By Patrick O'Brien
House Democrats tried again Wednesday to advance measures designed to curb gun violence.
For instance, if children got hold of their parents’ guns, which they legally owned and registered, then parents could be held responsible under a proposal by Chicago Democratic Rep. Greg Harris. The parents would lose their FOID cards. The proposal passed out of committee along party lines and goes to the full House, though Harris said negotiations with opponents of the bill will continue.
The bill doesn’t require the minor to commit a crime for the parents to have their gun rights revoked. That goes too far for some. The law would apply to children who had a history of violence rooted in mental health.
Harris said the bill responds to past cases involving minors and their parents’ guns that were brought to his attention by the Illinois Department of Children and Family Services. “It seems to me there is a clear and present danger,” he said in committee.
Todd Vandermyde of the NRA doesn’t think the measure addresses the problem and was troubled by the language, which he said could prevent “children” up to age 21 from lawfully possessing a firearm. Eighteen-year-olds are allowed to own guns in Illinois.
“I think that in some cases they are trying to kill a fly with a sledgehammer,” he said. “They’re trying to take rights away when a crime hasn’t been committed.”
Denise Kane, the inspector general who brought the issue to Harris’ attention, said the law intends to keep potentially violent teens from easily accessing guns in their own homes.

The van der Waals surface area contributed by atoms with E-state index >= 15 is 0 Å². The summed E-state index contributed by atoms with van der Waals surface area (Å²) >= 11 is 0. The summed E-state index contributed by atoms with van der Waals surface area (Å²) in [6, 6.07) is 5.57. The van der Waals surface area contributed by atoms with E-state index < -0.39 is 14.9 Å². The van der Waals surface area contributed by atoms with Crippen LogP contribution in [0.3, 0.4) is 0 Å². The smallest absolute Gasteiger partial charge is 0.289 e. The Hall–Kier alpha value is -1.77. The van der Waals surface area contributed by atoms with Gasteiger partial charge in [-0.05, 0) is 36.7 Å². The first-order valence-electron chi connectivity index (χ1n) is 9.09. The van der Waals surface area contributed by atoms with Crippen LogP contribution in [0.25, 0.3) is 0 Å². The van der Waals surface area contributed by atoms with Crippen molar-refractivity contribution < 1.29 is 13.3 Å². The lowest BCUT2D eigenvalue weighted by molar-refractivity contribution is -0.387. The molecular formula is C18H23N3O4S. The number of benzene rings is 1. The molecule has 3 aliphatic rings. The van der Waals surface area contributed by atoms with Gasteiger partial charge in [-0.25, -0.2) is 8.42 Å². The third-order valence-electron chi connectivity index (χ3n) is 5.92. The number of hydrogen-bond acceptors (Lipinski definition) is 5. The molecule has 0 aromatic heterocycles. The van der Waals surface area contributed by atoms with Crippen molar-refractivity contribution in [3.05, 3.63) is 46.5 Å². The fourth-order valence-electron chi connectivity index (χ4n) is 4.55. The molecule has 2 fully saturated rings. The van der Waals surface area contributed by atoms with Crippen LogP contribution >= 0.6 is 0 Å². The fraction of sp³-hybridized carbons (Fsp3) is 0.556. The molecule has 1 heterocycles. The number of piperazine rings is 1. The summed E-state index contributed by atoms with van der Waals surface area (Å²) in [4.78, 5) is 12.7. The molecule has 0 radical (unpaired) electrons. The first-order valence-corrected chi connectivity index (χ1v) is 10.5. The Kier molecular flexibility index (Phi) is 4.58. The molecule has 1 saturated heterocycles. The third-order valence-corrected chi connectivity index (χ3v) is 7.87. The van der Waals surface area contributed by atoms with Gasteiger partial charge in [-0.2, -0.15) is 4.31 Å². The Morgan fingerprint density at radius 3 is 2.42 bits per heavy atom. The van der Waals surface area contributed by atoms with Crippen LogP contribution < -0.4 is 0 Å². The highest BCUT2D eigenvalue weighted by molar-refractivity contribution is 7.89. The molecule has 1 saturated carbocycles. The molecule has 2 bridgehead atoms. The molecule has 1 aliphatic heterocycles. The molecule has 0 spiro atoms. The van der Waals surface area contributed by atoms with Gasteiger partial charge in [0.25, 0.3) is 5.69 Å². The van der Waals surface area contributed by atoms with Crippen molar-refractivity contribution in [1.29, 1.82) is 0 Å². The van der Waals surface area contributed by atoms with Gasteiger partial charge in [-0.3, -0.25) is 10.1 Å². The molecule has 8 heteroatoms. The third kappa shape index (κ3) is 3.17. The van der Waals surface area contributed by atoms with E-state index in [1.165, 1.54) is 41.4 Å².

She recounted an incident in Rockford where a 14-year-old boy shot and wounded his 15-year-old friend. The boy had previously used his parents’ legally owned guns to shoot another boy with a pellet rifle and had brought ammunition to school. Though the boy had accessed his parents’ guns three times without their permission, the state could not revoke the parents’ right to own guns.
Another measure, sponsored by Rep. William Davis, a Homewood Democrat, failed. It would have ammunition laser encoded to better investigate crimes. The measure was soundly turned away by the committee after representatives of Winchester Ammunition’s East Alton plant said the measure would force it to close the plant and relocate 1,700 jobs out of state.
Watch for the next major front in the annual fight between gun rights activists and many Democrats — the assault weapons ban that waits action in the House. Measures to require firearms training courses for gun owners and a firearm relinquishment amnesty for illegal gun owners may also be heard by the committee soon.
Wednesday, March 12, 2008
By Patrick O'Brien